One of the highlights of the collection is the Coronation coach of King Ludwig II of Bavaria (1864).
One would think that the exquisite and captivating meerschaum cheroot holder rendering of this royal coronation coach is ideally suited, thematically, to reside here in a showcase for all the world to see. Ironically, this is not the case! It is the property of the British Science Museum, London.
It is identified as a "Cigar holder representing the coronation of King Ludwig II of Bavaria, Munich, Germany, 1864-1867." The curation continues: "Ornately carved from meerschaum – a versatile clay like material – this extravagant cigar holder was made to celebrate the coronation of Ludwig II (1845-1886) in 1864.
|King Ludwig II of Bavaria in generals' uniform and coronation robe|
|Ludwig II just after his accession to the throne of Bavaria in 1864|
The pipe shows the royal coach led by six horses. Monarch of Bavaria until his death, Ludwig had a passion for building fairytale-like castles,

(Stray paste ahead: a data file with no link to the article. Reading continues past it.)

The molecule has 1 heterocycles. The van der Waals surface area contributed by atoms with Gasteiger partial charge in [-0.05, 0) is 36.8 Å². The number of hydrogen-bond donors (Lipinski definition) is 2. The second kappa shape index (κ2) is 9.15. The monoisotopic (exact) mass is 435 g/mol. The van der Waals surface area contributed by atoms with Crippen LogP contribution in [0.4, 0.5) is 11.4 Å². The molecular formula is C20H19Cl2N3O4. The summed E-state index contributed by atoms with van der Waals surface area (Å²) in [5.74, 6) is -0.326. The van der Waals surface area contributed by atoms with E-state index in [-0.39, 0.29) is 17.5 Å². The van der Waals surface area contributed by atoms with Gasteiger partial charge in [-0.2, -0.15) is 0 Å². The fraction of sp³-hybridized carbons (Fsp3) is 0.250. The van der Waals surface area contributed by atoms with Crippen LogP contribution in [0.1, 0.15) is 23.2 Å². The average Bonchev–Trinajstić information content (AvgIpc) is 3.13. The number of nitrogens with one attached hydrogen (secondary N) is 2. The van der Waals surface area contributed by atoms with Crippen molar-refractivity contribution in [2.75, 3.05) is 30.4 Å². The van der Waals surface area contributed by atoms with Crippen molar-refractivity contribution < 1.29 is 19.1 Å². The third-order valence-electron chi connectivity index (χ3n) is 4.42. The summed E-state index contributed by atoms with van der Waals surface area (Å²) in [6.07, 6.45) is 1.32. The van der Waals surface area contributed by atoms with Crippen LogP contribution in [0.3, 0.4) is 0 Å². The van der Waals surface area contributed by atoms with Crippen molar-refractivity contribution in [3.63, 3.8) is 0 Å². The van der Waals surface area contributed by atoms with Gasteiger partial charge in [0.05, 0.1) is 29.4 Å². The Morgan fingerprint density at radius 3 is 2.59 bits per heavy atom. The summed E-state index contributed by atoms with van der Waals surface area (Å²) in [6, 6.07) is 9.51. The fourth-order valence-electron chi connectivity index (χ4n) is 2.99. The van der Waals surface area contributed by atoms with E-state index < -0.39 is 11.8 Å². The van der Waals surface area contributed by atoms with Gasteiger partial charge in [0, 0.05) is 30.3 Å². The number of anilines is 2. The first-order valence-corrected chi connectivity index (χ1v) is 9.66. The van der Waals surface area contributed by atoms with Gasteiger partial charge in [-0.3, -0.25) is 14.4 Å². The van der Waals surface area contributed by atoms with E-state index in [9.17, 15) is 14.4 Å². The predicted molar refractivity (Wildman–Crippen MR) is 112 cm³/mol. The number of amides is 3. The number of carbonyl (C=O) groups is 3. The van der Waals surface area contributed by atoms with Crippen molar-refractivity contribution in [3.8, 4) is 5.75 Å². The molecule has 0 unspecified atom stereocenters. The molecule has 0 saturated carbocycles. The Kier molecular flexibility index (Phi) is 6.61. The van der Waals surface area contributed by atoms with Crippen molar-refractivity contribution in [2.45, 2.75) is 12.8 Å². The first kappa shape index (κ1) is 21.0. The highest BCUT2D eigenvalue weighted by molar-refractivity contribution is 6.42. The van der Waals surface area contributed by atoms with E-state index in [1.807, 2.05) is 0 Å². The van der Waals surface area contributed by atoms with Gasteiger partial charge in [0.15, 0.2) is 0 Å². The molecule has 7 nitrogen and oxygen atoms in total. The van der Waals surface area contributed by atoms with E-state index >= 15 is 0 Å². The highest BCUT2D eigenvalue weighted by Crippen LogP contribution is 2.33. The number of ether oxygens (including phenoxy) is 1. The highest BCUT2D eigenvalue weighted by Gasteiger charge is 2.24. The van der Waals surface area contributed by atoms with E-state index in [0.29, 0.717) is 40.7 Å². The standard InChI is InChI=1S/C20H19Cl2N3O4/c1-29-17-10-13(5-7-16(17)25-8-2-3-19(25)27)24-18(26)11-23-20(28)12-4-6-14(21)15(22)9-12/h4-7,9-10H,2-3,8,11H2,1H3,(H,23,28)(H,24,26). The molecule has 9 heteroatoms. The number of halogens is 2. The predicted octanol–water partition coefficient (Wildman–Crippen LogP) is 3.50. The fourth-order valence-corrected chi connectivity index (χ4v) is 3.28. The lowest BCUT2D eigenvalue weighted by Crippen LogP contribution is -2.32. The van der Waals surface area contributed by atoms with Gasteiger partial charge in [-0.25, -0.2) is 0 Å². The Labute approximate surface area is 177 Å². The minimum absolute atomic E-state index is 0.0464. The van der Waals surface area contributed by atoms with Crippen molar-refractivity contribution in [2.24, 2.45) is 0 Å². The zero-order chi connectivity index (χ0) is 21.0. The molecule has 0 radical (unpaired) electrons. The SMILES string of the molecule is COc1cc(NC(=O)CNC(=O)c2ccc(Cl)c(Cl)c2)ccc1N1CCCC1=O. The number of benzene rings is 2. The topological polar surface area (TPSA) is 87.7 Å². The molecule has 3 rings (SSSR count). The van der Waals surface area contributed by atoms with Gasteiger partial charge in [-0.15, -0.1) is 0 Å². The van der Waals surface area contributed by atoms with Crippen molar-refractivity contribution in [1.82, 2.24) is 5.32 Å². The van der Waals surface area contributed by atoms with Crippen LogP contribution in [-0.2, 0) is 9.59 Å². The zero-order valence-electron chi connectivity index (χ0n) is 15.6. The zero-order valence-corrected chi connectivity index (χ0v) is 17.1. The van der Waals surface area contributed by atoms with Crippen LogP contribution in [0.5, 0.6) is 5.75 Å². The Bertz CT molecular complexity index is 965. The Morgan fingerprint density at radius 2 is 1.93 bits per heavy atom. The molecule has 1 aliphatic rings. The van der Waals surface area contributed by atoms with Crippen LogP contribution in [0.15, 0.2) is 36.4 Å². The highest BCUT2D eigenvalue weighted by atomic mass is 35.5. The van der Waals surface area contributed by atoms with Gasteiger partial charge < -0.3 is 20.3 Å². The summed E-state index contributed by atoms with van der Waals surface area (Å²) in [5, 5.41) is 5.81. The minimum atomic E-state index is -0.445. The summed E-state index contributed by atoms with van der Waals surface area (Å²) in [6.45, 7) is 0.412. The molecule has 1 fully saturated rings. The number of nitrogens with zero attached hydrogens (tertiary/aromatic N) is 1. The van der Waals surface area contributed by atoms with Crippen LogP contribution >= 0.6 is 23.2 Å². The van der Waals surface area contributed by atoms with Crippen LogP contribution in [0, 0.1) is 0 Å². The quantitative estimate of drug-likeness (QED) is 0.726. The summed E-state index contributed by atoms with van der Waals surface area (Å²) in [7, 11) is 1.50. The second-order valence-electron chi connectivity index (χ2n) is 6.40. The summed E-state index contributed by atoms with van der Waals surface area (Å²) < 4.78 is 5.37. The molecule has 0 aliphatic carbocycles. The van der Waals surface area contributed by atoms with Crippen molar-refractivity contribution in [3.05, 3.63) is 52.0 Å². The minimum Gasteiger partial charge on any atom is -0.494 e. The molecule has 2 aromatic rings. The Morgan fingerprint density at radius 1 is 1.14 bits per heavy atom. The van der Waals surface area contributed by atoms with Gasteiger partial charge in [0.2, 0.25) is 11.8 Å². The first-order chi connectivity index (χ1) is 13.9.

|Schloss Neuschwanstein in Bayern (Deutschland), colored photograph, 1904|
but was also a significant patron of the arts.
|Ivory chandelier in the Hall of Mirrors at the Linderhof Palace|
|Richard and Cosima Wagner, photograph, 1872|
Known variously as The Swan King, the Fairy Tale King and latterly ‘Mad King Ludwig,’
|Ludwig II of Bavaria towards the end of his life c. 1882|
he was controversially declared ‘insane’ shortly before apparently committing suicide in suspicious circumstances in 1886."
All we can say is "Wow" in several languages, or Prima! What a unique motif, what fluidity in its format, what extraordinarily precise detail, what exceptional condition for its age!
And because you asked, here are its dimensions: 160 mm/6.3" (height) x 540 mm/21.26" (length) x 55 mm/2.17" (width).
The time, the painstaking effort, the skilled craftsmanship, the delicate features, all preserved through time. It is evident that whatever circuitous route this cheroot holder took from It is evident that whatever circuitous route this cheroot holder took from the workbench of A. Zimmermann, Hofdrechsler, München, Germany, to a London museum, those whose hands it passed through knew better than to light up. Today, it retains its pristine, flawless, near-mint condition. It celebrated a king's coronation in 1864. One hundred fifty years later, it is worth a 'king's ransom.' What more can be said?
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